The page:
Myron C. Fagan told on those snakes way back in 1967
Myron C. Fagan Biography (1887-1972)
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Myron Coureval Fagan
Myron Coureval Fagan (31 October 1887 - 12 May 1972) was an American writer, producer and director for film and theatre. He arrived on Broadway in 1907, where he quickly became one of the youngest playwrights in American Theater. Over the years, he worked in the theater with such luminaries as Alla Nazimova, Douglas Fairbanks, and John Barrymore. He also directed plays for the top producers of the era such as Charles Frohman, David Belasco and others. Fagan also became the dramatic editor of The Associated Newspapers. Many of the actors including Humphrey Bogart, Brian Donlevy and Robert Ryan whom Fagan directed or who appeared in his plays or screen adaptions later became stars in Hollywood.
He was married to actress Minna Gombell, who starred in many of his productions.
In 1916 Fagan took a break from the theater to served as Director of Public Relations for Republican Presidential candidate Charles Evans Hughes. When a similar offer was made in 1928 to him by Herbert Hoover he turned it down.
In 1929 the talking picture version of his play "The Great Power" earned the dubious record of being the shortest run of any movie at the Capitol Theatre, New York. It was replaced with a silent comedy film after only one performance.
He moved to Hollywood in 1930, where he served as a writer and director with Pathe Pictures, Inc., then owned by Joseph P. Kennedy, and also at 20th Century Fox, and other Hollywood Film Studios.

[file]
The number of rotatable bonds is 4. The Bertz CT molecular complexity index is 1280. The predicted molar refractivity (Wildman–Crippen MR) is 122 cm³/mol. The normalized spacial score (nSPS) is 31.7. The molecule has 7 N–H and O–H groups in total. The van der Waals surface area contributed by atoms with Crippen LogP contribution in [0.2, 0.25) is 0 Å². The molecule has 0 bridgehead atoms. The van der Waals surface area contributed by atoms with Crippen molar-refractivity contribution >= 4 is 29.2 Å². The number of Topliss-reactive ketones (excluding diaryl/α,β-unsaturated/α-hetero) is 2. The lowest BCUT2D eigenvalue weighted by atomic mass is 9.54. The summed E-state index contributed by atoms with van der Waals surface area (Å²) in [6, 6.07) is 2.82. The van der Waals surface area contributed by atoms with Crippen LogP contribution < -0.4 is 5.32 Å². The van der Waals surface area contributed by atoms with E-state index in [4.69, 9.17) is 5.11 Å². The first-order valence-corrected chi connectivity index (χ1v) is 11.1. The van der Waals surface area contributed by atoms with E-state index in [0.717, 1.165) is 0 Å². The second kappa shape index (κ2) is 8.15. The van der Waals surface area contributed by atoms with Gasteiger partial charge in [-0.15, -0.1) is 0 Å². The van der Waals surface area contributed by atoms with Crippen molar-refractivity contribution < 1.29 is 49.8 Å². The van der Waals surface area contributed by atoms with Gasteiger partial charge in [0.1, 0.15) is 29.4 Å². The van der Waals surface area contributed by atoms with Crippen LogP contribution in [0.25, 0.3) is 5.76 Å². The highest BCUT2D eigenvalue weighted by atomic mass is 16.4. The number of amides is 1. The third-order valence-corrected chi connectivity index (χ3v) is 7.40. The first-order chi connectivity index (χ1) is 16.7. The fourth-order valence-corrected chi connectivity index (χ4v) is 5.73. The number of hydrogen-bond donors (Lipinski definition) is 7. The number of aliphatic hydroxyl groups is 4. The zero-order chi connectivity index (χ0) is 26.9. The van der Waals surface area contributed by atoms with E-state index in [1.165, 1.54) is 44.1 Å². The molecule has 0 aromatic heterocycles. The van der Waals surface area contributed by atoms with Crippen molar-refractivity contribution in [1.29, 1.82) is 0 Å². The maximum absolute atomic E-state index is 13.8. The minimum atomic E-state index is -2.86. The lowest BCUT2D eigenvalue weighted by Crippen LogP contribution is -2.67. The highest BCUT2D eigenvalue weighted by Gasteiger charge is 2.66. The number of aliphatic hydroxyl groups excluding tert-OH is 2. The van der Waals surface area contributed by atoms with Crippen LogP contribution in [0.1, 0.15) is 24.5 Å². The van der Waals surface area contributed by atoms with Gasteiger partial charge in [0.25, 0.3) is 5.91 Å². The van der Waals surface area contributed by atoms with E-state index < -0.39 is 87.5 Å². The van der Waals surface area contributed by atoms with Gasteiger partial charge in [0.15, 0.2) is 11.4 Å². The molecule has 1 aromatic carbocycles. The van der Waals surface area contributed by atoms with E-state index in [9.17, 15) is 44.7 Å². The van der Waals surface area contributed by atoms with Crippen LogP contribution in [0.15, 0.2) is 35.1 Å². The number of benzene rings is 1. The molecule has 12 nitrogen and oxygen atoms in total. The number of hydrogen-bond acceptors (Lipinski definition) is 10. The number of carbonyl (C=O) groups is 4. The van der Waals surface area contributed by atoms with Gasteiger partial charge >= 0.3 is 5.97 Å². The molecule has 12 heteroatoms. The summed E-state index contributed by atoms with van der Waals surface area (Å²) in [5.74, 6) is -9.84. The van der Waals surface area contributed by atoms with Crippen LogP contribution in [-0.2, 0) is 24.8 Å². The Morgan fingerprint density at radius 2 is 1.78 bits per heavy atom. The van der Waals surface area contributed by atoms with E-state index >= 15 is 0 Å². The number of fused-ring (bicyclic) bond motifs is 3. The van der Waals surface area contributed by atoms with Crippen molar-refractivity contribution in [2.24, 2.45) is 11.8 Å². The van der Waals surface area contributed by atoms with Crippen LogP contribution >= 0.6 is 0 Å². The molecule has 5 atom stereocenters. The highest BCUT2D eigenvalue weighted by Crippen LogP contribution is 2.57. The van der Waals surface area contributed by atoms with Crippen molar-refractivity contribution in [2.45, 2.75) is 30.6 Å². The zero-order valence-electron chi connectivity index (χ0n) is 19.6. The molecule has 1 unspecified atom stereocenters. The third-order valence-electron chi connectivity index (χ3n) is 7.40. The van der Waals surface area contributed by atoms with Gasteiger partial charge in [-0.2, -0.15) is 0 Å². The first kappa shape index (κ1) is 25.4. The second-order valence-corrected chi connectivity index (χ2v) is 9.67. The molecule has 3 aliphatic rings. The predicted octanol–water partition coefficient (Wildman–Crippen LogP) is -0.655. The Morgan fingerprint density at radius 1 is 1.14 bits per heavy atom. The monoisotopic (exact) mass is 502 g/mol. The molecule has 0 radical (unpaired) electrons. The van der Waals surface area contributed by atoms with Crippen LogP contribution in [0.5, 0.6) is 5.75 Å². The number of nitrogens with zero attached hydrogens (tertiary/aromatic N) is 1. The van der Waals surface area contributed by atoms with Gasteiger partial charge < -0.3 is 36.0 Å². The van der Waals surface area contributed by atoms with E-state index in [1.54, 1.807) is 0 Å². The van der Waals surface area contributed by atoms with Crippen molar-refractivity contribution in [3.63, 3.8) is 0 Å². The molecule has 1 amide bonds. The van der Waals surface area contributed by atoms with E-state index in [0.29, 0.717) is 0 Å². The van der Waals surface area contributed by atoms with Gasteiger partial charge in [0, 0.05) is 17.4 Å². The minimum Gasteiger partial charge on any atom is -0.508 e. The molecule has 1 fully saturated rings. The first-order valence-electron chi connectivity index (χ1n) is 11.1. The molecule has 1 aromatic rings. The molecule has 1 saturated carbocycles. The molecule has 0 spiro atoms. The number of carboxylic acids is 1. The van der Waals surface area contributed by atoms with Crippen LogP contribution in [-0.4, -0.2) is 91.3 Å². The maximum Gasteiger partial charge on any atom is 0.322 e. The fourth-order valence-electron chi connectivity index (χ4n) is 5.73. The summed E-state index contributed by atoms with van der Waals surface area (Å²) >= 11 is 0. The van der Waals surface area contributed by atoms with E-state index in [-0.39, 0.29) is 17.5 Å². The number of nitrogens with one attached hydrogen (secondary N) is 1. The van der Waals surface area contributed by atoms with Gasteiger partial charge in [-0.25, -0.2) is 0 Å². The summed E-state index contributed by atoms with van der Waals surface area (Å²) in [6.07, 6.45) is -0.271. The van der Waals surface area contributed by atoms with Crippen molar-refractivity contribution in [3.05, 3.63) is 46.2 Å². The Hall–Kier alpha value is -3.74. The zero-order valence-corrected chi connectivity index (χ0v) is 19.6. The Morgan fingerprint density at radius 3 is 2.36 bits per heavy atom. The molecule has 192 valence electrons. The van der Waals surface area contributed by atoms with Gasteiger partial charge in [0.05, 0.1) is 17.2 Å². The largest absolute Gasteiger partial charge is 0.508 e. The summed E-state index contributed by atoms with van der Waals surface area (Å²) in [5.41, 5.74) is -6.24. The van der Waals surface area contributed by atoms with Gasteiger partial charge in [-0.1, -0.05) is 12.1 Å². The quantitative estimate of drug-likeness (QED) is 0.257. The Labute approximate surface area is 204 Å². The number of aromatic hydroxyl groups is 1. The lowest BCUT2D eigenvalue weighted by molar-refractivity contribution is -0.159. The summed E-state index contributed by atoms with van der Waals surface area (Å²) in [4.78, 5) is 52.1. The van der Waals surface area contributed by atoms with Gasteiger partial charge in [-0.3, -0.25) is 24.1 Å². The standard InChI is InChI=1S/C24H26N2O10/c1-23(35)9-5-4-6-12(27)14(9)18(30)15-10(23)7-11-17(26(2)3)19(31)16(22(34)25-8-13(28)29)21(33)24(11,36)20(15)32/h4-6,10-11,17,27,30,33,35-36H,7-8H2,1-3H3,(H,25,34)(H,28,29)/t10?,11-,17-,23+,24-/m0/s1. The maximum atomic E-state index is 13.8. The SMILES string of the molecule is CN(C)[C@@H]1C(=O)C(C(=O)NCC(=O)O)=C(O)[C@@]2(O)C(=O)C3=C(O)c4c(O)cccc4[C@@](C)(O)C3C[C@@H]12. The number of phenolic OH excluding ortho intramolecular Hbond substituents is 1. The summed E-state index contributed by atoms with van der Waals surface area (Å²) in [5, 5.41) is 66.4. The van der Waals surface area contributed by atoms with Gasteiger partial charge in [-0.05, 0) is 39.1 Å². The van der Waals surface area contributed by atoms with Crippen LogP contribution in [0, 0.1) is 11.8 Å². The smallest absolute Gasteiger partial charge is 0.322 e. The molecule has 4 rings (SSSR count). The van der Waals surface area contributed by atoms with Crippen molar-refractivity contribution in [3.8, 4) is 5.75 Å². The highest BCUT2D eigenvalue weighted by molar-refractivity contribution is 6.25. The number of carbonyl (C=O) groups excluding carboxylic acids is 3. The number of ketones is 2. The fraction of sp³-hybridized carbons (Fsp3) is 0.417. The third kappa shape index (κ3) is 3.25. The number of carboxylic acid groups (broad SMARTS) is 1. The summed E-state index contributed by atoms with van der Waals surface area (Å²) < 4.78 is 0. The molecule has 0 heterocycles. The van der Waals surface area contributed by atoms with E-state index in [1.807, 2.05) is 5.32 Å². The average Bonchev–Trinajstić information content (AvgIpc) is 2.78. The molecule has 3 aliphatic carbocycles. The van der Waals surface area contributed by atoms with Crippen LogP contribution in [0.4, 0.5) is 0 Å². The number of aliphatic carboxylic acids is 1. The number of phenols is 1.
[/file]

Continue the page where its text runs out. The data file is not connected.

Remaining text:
In 1945, Fagan claimed he saw secret documents of the meetings in Yalta, shown to him by author John T. Flynn, that led him to write the plays 'Red Rainbow', and 'Thieves Paradise.' Written in 1945, 'Red Rainbow' portrays Roosevelt, Stalin and others in Malta plotting to deliver the Balkans, Eastern Europe and Berlin to Stalin. Left-wing groups in the New York opposed the production of the play and Fagan had difficulties getting financial backing to produce it. Fagan took the play to Hollywood were he encountered even more protests against it than he had in New York. "Red Rainbow"
In 1947 congressional hearings were held, where more than 300 famous stars, writers, and directors from Hollywood, Radio, and TV were investigated, many of whom were blacklisted as Communists. These hearings resulted in the imprisonment of the Hollywood Ten.
In the late 1940s Fagan launched a one-man crusade against what he claimed was a "Red Conspiracy in Hollywood". Out of this crusade would come the Cinema Educational Guild.
In 1953, 'Red Rainbow' was produced by Bruce Fagan and staged for 16 performances at the Royale Theatre between 14 September and 26 September.
Written two years later, 'Thieves Paradise' portrays the same group plotting to create the United Nations as a Communist front for one world government.
Despite opposition, 'Thieves Paradise' opened at the Las Palmas Theatre in Hollywood on December 26, 1947. It starred actor Howard Johnson who was subject to a campaign of harassment so bitter and intense that it sent him to St. Vincent's Hospital with a nervous breakdown after six performances. Johnson's mother was also a subject of this campaign against him. These incidences were investigated and corroborated by both Actors' Equity and the American Board of Arbitration. Johnson, who had appeared in three films, never made another movie in Hollywood. 'Thieves Paradise' was also produced and staged at the El Patio theatre in Hollywood in April, 1948. It opened on April 12th, and, despite protest against it, was able to complete its run. This is also mentioned in an anti-communist speech, Luxurious Hollywood made in the same theater, on December 9, 1948, by an unknown reputed Hollywood insider wearing a black mask and calling himself Mr. X.
Between 1967 and 1968 Fagan recorded 'The Illuminati and the Council on Foreign Relations', three LP records allegedly documenting the activities of a secret society known as The Illuminati.
Fagan's LPs were dubbed to compact cassette by a group calling themselves the Sons of Liberty. The recordings have since been copied to mp3 format and made freely available on the Internet.
Myron C. Fagan died on 12 May 1972 in Los Angeles, California, USA.
see more at wikipedia.org